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Should You Be Applying to a College Town… for Retirement?

Category: Best Retirement Towns and States

Note: This is Part 1 of our “College Town Retirement” series, which has 4 different installments. See end of article for links to the rest.

Updated June, 2019 — When a reporter asked for our opinion about college town retirements we thought, what a great idea. Her questions concerned the pros and cons, reasons why retire there, best towns, etc. This article will help you try to assess if a college town retirement makes sense for you, as well as provide some recommendations and resources for finding the right college town.

Advantages
Return to the scene of your youth. Most people who went to college have very warm feelings about the town where they came of age. Particularly if they have kept up some contact over the years, there is a strong pull back to that locale.

– A college town is more than just a college By that we mean in some places the overall town is so large or the college so small that the college presence is incidental. You could say that about New York City, except this is also true: if you go looking for the college town atmosphere you can usually find it. Just walk around Washington Square Park or near Columbia in the Big Apple and the college vibe is very much there.


– Vibrant, youthful atmosphere. The atmosphere is the attraction for a lot of retirees, for whom the last place they want to be is one surrounded by old people discussing their ailments. College campuses usually spawn interesting restaurants, funky bookstores, cool bars and shops. Plus lots of young people walking around having fun.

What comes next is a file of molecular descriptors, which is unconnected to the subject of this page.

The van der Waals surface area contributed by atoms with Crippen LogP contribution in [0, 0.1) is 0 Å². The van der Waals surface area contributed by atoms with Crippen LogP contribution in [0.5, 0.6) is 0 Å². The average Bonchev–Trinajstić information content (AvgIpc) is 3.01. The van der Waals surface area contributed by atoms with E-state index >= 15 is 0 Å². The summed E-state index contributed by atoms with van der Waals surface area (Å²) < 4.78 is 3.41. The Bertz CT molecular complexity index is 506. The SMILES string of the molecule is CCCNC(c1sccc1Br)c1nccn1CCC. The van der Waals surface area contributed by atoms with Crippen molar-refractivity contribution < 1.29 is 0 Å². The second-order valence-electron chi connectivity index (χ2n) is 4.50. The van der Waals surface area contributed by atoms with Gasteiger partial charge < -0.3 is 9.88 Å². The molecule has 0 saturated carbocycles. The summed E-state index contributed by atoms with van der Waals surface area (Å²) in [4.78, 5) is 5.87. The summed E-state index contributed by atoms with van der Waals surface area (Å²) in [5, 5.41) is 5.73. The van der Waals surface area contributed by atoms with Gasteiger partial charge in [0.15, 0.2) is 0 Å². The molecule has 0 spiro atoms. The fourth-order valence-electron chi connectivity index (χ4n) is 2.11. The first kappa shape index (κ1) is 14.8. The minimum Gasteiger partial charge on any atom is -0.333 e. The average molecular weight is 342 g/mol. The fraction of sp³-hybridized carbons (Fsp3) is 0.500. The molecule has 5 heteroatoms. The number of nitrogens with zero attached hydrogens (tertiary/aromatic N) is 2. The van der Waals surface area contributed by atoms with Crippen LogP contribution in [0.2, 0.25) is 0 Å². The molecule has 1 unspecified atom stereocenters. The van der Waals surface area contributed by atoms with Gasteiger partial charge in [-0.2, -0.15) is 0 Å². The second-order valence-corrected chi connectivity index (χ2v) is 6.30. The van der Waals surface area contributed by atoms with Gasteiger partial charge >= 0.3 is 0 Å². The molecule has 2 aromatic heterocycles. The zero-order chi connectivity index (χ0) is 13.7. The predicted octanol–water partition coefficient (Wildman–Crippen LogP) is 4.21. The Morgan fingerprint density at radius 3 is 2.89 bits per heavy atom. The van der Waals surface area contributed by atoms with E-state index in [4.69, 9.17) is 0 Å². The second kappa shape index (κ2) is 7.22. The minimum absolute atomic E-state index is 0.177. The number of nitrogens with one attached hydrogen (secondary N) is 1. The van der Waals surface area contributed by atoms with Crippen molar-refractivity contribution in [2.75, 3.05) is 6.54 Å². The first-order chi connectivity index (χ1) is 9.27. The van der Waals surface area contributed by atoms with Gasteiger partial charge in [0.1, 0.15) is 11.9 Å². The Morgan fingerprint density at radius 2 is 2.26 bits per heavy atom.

– Go back to school. Most colleges realize that retiring baby boomers are interested in keeping their minds sharp. Many generally allow retirees to take or audit classes, often for free or reduced fees. In addition, many towns have institutions like the Osher Lifelong Learning Institute or some other form of lifetime learning institution – which sometimes even hold classes in the area’s 55+ communities.
– Facilities. College campuses are a lot more like country clubs than when we attended. Competition for new students has led to expansive fitness centers, countless tennis courts, art and music studios, performance theatres, and top-notch golf courses. As an alumni, or as a resident in an affiliated community, you might have access to some of these facilities. Certainly you can attend concerts, plays, and sporting events – all of which add excitement and variety that a lot of other towns can’t offer.

Beautiful rotunda at UVA in Charlottesville (courtesy of Wikipedia)

Beautiful rotunda at UVA in Charlottesville (courtesy of Wikipedia)

– Pretty places to live. College campuses and surrounding neighborhoods are usually beautiful places. So given the choice, why not pick a place that is pleasing! Another plus is that college towns are increasingly home to active adult communities, and that includes some that are university affiliated communities.

Disadvantages
Living in a college town is not always perfect.
– Traffic. Particularly in large schools with big-time sports teams, game days can turn into gridlock. Packs of daily commuters can have the same effect.
– Politics. Particularly if you are conservative in your politics, the liberal atmosphere of a college town might drive you mad. More than one college town has been dubbed the “People’s Republic of …”